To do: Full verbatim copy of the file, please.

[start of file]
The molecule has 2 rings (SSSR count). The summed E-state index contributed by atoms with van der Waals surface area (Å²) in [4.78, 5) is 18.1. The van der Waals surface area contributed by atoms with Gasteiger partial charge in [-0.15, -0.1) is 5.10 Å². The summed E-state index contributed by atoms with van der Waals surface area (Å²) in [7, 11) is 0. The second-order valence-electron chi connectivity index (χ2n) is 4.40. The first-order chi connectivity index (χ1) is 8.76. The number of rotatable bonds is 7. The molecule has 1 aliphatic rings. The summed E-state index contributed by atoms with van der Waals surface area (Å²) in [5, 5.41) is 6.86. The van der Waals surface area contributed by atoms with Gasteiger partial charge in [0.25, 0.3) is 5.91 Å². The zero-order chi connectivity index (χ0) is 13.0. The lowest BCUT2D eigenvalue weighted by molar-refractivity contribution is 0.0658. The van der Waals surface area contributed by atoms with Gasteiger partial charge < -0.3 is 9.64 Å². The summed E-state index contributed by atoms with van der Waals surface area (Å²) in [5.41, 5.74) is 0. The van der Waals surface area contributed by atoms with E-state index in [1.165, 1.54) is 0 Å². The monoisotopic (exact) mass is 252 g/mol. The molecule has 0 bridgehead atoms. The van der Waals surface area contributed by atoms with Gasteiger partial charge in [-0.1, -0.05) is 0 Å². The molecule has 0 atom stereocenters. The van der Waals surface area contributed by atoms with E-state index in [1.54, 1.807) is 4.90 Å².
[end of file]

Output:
The molecule has 2 rings (SSSR count). The summed E-state index contributed by atoms with van der Waals surface area (Å²) in [4.78, 5) is 18.1. The van der Waals surface area contributed by atoms with Gasteiger partial charge in [-0.15, -0.1) is 5.10 Å². The summed E-state index contributed by atoms with van der Waals surface area (Å²) in [7, 11) is 0. The second-order valence-electron chi connectivity index (χ2n) is 4.40. The first-order chi connectivity index (χ1) is 8.76. The number of rotatable bonds is 7. The molecule has 1 aliphatic rings. The summed E-state index contributed by atoms with van der Waals surface area (Å²) in [5, 5.41) is 6.86. The van der Waals surface area contributed by atoms with Gasteiger partial charge in [0.25, 0.3) is 5.91 Å². The zero-order chi connectivity index (χ0) is 13.0. The lowest BCUT2D eigenvalue weighted by molar-refractivity contribution is 0.0658. The van der Waals surface area contributed by atoms with Gasteiger partial charge < -0.3 is 9.64 Å². The summed E-state index contributed by atoms with van der Waals surface area (Å²) in [5.41, 5.74) is 0. The van der Waals surface area contributed by atoms with E-state index in [1.165, 1.54) is 0 Å². The monoisotopic (exact) mass is 252 g/mol. The molecule has 0 bridgehead atoms. The van der Waals surface area contributed by atoms with Gasteiger partial charge in [-0.1, -0.05) is 0 Å². The molecule has 0 atom stereocenters. The van der Waals surface area contributed by atoms with E-state index in [1.54, 1.807) is 4.90 Å².